Last week, I published the first in a three-part dialogue between myself and the Danish psychotherapist Ole Vadum Dahl. In the article, Ole and I are exploring some of our observations about what I call “the postmodern predicament,” and how this cultural epidemic is playing itself out in his native Denmark. In part 1, Ole laid out the many ways in which he’s observed that young people in Denmark (one of the most developed and progressive countries on earth) are suffering from a kind of existential crisis of meaning and purpose, and attempting to fill this gap in themselves by indulging in vices like alcohol, drugs, and pornography.
In part 2 below, Ole and I start to unpack just how Denmark (and other pockets of progressive culture around the world suffering from similar issues) got into this situation.
What Do I Stand For? The Postmodern Predicament
By Andrew Cohen & Ole Vadum Dahl
ANDREW: Ole, I believe that the situation you describe is an existential catastrophe at the level of culture. I think our children are lost because their parents are lost. No matter how crazy and alienated our culture may be, if our parents are conscious people—morally and spiritually developed—their children will be less likely to be seduced by the rampant narcissism and empty materialism of spoiled and wealthy postmodern culture. So in the end, I guess I see the answer as being less about our children and more about ourselves.
If children grow up in an atmosphere where higher values are openly shared, spoken about, and embraced, then that will affect them at a very deep level—at the level of their souls. If our parents are unafraid of life, they will transmit to their children a message that says it’s good to be alive. If our parents are living lives that are inspired by meaning and purpose, their children will be exposed to the dignity and self-respect that results from knowing who we are and why we’re here. This kind of healthy and wholesome environment gives rise to trust and positive motivations for young people. It also reveals to them that there is another perspective than the one they receive from their friends or their teachers or the internet.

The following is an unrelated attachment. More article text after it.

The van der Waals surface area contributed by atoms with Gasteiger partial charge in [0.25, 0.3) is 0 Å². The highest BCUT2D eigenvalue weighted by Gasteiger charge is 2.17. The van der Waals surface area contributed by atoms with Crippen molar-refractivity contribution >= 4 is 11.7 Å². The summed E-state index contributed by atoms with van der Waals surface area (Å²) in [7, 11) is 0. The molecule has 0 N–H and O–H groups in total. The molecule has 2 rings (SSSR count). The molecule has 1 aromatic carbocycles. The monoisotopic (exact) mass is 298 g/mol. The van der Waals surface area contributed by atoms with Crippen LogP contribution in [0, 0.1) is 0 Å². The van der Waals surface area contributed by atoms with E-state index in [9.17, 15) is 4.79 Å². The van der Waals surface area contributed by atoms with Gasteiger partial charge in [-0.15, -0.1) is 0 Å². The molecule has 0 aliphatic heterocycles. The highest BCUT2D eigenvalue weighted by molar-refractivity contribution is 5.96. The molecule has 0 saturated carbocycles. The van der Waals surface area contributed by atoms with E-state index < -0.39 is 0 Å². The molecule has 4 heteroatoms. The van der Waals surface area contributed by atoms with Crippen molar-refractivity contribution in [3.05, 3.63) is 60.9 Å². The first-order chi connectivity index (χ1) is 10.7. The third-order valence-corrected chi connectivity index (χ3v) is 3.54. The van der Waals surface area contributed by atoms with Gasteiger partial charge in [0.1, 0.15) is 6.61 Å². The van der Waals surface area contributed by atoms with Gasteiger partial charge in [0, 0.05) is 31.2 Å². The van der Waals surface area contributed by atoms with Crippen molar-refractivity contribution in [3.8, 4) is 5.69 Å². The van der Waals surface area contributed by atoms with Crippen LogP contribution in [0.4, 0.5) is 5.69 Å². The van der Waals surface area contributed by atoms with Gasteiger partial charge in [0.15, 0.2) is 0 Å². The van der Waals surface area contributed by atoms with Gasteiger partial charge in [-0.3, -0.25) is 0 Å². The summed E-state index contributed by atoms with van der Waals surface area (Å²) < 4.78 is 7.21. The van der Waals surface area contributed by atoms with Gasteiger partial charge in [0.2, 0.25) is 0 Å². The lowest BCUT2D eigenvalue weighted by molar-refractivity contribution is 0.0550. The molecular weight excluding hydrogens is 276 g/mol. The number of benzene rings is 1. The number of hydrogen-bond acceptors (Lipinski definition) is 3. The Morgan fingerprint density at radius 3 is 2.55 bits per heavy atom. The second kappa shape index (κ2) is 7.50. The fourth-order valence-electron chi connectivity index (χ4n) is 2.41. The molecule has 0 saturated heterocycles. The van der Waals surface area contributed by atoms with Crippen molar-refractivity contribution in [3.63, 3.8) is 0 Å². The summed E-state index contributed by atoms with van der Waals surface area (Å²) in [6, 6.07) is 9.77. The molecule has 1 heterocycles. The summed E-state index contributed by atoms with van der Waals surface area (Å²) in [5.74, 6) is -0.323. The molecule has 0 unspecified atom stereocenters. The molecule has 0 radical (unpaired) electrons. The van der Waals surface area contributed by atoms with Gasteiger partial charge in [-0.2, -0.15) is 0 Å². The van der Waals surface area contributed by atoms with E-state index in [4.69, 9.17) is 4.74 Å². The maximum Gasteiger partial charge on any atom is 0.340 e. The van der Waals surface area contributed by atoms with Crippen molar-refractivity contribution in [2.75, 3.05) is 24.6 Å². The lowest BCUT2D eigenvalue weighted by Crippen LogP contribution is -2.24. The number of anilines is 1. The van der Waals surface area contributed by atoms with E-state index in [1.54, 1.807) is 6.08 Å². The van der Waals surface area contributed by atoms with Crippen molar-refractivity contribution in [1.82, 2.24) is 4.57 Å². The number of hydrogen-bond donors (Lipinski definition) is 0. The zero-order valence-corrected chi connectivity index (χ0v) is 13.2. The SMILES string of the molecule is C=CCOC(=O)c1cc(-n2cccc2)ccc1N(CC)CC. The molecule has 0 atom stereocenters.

The problem is that too many parents these days suffer from a deep lack of self-confidence themselves. In a culture of such privilege, too few have struggled with life’s biggest questions and therefore, understandably, haven’t found any big answers. Without that kind of spiritual struggle, it’s difficult to have much to offer to our children except for our own existential confusion and lack of depth.
I don’t have children myself, but I’ve always believed that it shouldn’t be very difficult to bring a young person into the world. The reason I believe that is because I struggle ongoingly to find my own way. I struggle with big questions of meaning—questions like, “Who am I?” and “Why am I here?” Every single day, I make the effort to be a philosopher, even if it’s only for a few minutes, and ask myself, “Am I seeing reality clearly or not?”
After many years of doing this, I’ve come to the conclusion that we live in a moral universe. But it’s up to us to bring that truth into reality through our own awakened choices and inspired actions. Spiritually, I struggle every day so that I can experience more depth than my unruly ego would normally allow if left to it’s own devices. Because I’m willing to struggle in this way I no longer feel victimized. And when I’m no longer a victim, I gain control of my own destiny.